The Oldest Basilica Of The Western World

Basilicas are one of the most grandiose tourist attractions in Rome. The magnificent architecture and marvelous artwork are wonders to behold, whether you are a religious person or otherwise. Rome is home to about 900 churches and is also the location of the oldest basilica in the Western world — the Archbasilica of St. John Lateran.

On the basilica's facade, the words "omnium urbis et ecclesiarum mater et caput" are inscribed, which translates to "The mother and head of all the churches of the city and of the world," according to Simply Catholic. St. John Lateran Basilica was built in the early fourth century under the rule of Emperor Constantine the Great, who wanted his empire to have churches where Christians could worship. Unbeknownst to many, St. John Lateran isn't a person. The basilica was named as such for its patron saints John the Evangelist and John the Baptist, and after the Laterani family who once owned the land where it was built, per The Rhode Island Catholic. According to Roman lore, Constantine was present at the basilica's groundbreaking and wielded a pickaxe and dug the earth.

St. John Lateran Basilica today

The first structure of St. John Lateran was massive, but through the centuries, it became even bigger, with additions and renovations funded by various emperors. The basilica has survived a few fires and an earthquake, and although reconstructions were done, the church still retains its original structure to this day (via The basilica also served as a residence for popes since its construction and about a thousand years thereafter, but now it is where the pope celebrates weekly Holy Thursday masses.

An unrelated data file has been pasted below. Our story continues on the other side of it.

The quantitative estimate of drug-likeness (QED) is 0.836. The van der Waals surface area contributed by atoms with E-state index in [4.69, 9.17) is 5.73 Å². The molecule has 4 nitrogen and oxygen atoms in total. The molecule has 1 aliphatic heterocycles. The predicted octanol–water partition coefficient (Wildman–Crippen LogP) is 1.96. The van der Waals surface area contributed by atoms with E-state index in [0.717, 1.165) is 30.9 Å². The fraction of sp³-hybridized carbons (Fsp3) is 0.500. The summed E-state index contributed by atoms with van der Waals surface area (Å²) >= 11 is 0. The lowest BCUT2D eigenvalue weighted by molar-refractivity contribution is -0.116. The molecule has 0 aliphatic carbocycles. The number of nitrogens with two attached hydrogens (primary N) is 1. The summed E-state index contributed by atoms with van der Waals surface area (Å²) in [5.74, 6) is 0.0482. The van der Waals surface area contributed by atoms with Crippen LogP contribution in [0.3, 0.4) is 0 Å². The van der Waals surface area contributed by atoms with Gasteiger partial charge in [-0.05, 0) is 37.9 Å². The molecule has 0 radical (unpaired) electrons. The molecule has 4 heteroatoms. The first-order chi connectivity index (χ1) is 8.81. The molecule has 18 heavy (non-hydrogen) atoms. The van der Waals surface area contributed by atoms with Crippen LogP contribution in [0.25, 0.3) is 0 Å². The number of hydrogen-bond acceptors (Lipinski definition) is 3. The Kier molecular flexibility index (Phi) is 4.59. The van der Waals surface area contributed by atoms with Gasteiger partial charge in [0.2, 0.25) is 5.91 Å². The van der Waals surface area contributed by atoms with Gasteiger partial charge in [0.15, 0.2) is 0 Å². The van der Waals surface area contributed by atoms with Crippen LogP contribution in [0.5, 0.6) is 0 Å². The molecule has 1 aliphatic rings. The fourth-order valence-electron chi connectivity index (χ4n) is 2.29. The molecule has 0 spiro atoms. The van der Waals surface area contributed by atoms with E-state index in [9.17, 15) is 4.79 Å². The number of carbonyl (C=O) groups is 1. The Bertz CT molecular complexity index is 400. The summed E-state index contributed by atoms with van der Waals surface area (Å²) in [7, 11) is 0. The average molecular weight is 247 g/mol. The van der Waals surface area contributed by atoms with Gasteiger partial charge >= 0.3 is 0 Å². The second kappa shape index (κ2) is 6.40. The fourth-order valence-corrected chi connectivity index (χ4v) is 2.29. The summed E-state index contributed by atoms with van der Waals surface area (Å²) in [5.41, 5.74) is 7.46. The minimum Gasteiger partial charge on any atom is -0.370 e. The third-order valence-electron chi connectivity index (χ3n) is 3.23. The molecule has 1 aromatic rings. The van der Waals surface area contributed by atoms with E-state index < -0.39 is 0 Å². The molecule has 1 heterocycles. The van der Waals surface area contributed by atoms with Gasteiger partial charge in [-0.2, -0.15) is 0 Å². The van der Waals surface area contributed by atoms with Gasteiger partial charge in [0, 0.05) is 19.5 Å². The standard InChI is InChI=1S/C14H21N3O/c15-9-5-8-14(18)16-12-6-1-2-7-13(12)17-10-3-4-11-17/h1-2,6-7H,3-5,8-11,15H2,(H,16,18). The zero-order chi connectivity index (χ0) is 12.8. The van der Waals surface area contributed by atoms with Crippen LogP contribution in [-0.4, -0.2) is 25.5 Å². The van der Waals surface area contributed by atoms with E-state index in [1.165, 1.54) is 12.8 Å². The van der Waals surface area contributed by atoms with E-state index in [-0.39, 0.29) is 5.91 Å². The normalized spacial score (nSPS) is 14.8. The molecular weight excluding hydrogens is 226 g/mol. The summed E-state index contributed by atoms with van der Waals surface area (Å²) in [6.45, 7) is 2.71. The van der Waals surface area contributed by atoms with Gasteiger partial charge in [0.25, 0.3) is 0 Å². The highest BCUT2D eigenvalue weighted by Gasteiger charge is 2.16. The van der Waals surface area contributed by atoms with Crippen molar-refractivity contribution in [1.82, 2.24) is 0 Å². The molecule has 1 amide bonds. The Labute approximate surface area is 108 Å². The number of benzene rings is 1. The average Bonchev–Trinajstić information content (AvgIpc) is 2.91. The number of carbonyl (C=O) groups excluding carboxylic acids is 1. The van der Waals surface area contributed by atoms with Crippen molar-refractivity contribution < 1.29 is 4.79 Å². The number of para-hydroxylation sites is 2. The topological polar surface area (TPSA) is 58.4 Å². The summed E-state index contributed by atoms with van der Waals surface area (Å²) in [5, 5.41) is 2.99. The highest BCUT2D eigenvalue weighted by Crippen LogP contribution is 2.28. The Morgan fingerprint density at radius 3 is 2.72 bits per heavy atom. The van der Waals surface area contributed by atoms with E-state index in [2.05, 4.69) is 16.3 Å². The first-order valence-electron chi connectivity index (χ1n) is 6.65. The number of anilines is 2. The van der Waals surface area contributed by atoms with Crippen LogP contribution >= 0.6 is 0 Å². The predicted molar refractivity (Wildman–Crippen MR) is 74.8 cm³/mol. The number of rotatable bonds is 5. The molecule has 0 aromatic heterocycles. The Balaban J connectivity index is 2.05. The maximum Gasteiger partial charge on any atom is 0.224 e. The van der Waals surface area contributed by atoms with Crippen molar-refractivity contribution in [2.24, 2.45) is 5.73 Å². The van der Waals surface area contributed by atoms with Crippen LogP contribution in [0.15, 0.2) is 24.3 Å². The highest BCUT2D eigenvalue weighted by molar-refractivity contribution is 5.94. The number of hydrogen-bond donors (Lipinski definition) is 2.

The interior of St. John Lateran boasts of a few religious relics, one of which is said to be a wooden piece from the table where Jesus broke bread with his apostles during the Last Supper, according to Rome Sightseeing. Above the main altar are two of the most treasured relics of the church — the Holy Heads of apostles Peter and Paul placed in reliquaries. Today, countless visitors go through the church's doors to marvel at the structure, see relics firsthand, or have a quiet moment to pray in the oldest basilica of the Western world.